Cannes Film Festival – Part Two
The events in my personal life have completely overshadowed Cannes. My little boy – who is three – genuinely thinks he can fly. He jumps off everything. At my father’s house in the Midlands he regularly kicks away the little ladder leading up to a big trampoline, with the arrogance of a baby Napoleon, and jumps down – rolling in the air and bouncing onto the ground with the elegance of an infant elephant. We keep telling him this is wrong, we tell him off, we prevent him – but when our backs our turned, little Napoleon loves to experience the freedom of gravity. On Friday, just as my wife was getting out of a taxi to join me here, we got the call that he’d broken his leg. Victoria was in Cannes for 20 minutes and took the next flight back. It’s a bad break, and he’s going to be in a bed for up to two weeks and then plaster for eight. Ambulances, morphine and an operation – the full catastrophe. But bones heal, thankfully. They mend. And yes, it could have been worse.
I have now changed my plans and I will leave early. I spoke to Georges Corraface – who plays Uncle Spiros – and who I’m due to meet this weekend before I go – and I explained the situation. With Uncle Spiros wisdom he put my mind at ease and told me that this is part of the learning process. We all have to learn the hard way, adding it’s not the flying part that’s the problem – it’s the landing.
Victoria rings me and asks me what the weather is like – imagining blue skies and palm trees. She spent the first night on the floor next to our boy in a hospital wearing her ‘skimpy’ Cannes gear. I lie to her. It’s raining I tell her. Such heavy rain. I mean – I’ve never experienced anything like it, I say. It’s horrible here. I ask her how our boy is. She pauses and says, he’s doing well. He will be fine, she says – without my conviction about the weather. I then break down and say that I have to go, someone is trying to get through on the line. I’ve been crying a lot in the last 24 hours. I’ve stopped going into Cannes town centre – where all the crowds are. I now go on big walks the other way towards a sleepy harbour, where the boats are not the same as the ones in Cannes but I can imagine their owners better, somehow. Friendly, warmer – with a genuine passion for the sea.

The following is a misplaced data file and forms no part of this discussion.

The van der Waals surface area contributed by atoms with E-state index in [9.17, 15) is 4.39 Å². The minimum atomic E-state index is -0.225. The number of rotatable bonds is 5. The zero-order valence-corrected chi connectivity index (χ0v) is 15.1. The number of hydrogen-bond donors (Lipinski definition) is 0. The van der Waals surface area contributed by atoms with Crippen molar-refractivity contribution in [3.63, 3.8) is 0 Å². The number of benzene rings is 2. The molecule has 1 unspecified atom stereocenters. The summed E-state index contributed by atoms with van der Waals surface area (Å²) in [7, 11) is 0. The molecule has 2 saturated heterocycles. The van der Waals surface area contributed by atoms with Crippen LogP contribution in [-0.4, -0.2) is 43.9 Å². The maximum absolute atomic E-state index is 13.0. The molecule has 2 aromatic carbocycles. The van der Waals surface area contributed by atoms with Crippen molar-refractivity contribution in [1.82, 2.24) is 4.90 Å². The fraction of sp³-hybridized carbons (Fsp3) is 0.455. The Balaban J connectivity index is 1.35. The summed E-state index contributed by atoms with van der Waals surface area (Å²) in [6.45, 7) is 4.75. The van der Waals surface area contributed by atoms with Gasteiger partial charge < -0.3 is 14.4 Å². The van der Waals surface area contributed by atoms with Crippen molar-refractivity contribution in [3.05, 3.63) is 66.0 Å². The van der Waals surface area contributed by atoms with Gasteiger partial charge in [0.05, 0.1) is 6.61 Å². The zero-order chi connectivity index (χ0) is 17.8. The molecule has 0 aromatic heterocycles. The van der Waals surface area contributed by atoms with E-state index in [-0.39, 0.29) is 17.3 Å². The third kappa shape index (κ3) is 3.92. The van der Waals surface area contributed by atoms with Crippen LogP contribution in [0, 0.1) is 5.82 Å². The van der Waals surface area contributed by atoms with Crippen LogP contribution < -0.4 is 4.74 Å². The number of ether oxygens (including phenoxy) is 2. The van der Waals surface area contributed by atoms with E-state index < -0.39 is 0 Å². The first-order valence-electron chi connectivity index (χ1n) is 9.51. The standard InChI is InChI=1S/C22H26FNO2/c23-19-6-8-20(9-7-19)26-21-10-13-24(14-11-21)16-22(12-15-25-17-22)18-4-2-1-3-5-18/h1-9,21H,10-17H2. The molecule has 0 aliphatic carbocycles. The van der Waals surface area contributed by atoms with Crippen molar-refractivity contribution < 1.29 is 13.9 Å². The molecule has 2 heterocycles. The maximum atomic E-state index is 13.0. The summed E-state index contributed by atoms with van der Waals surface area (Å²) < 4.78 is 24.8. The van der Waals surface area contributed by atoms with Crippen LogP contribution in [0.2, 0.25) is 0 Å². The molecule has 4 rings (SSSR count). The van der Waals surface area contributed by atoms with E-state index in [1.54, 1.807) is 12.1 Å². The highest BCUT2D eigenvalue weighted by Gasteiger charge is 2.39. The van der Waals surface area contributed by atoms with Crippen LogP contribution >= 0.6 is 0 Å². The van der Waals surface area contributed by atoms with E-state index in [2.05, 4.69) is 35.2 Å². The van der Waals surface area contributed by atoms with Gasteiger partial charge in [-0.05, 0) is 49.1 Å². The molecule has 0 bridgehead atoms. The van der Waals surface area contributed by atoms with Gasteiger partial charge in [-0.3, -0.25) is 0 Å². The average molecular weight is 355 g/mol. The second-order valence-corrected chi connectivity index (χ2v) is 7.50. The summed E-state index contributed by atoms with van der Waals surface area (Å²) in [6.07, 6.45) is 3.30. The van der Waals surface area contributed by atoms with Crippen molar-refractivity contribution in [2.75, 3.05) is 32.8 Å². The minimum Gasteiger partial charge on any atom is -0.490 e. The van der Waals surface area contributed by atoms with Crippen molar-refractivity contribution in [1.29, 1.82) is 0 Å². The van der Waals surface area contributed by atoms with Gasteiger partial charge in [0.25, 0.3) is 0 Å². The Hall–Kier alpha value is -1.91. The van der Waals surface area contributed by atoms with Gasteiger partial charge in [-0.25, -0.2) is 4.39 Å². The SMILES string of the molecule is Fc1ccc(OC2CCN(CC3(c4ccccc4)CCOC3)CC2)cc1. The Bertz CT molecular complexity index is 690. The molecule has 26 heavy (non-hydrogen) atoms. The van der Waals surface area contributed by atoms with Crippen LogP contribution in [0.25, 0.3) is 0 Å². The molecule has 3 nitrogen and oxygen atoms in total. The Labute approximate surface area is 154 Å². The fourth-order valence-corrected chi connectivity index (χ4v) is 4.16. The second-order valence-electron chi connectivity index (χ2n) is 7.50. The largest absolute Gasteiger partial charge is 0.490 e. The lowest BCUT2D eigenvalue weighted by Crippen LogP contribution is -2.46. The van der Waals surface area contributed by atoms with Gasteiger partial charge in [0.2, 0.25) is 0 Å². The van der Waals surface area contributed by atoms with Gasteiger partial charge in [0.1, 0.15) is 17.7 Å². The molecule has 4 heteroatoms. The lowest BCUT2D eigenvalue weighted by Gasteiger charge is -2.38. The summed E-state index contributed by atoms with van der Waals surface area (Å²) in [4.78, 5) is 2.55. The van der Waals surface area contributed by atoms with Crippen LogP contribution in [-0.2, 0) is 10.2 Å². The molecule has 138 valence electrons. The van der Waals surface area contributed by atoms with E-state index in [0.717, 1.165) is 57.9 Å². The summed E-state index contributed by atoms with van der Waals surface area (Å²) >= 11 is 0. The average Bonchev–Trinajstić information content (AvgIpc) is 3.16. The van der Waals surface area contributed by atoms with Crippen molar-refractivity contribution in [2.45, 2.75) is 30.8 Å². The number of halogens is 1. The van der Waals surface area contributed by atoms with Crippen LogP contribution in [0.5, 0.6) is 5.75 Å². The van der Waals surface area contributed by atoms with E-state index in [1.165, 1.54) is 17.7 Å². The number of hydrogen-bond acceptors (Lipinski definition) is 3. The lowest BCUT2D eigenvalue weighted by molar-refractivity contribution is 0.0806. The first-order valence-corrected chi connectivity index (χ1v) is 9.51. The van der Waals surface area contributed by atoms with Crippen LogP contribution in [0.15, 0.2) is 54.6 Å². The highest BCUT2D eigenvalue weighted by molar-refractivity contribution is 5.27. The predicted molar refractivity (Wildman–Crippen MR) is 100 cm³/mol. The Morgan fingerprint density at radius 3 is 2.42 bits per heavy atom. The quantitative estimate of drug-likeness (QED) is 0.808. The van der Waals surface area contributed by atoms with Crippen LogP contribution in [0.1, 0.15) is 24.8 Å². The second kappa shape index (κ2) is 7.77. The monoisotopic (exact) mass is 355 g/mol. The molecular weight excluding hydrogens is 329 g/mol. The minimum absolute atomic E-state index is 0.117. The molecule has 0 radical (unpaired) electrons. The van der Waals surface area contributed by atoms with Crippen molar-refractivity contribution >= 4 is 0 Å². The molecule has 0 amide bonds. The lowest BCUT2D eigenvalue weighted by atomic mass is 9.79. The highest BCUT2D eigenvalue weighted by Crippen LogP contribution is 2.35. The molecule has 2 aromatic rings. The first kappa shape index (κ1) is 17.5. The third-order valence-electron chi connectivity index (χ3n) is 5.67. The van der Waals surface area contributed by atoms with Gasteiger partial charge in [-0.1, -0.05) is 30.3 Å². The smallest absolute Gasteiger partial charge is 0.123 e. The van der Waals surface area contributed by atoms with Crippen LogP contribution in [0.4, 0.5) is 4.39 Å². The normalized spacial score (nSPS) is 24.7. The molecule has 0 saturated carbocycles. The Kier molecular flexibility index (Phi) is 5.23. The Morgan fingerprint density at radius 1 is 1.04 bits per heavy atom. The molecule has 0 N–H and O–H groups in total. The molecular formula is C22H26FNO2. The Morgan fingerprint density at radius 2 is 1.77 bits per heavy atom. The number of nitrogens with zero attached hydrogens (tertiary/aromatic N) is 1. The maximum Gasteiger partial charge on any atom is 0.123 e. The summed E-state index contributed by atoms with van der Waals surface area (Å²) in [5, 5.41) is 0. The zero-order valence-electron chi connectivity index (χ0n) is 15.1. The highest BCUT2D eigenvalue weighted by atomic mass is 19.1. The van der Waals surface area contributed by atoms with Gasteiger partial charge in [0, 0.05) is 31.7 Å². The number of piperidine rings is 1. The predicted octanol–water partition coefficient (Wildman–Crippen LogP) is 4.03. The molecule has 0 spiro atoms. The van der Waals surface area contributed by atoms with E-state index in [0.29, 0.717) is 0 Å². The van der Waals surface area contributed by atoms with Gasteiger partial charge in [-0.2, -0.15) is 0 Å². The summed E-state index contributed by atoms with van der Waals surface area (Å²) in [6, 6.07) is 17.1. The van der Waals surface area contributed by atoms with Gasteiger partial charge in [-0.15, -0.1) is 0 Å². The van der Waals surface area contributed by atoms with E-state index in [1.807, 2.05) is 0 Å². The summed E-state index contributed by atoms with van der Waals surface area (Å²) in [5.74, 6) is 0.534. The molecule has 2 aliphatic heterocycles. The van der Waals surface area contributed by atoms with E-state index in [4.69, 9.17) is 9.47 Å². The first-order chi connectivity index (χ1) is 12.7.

It has been a great couple of days for the film since the screening at the Palais. Deals have happened and are happening. I cannot say what, just yet, as the etiquette here is that deals are announced in the trade press at the end of Cannes. The film is starting its journey and I feel relief that it doesn’t really need me as much as it did before. It has its own life. It’s making new friends. And I have to let it go. My son’s accident has accelerated this attitude in a way I could never have imagined. Let go and let God – are the words of the wise. So I am doing just that.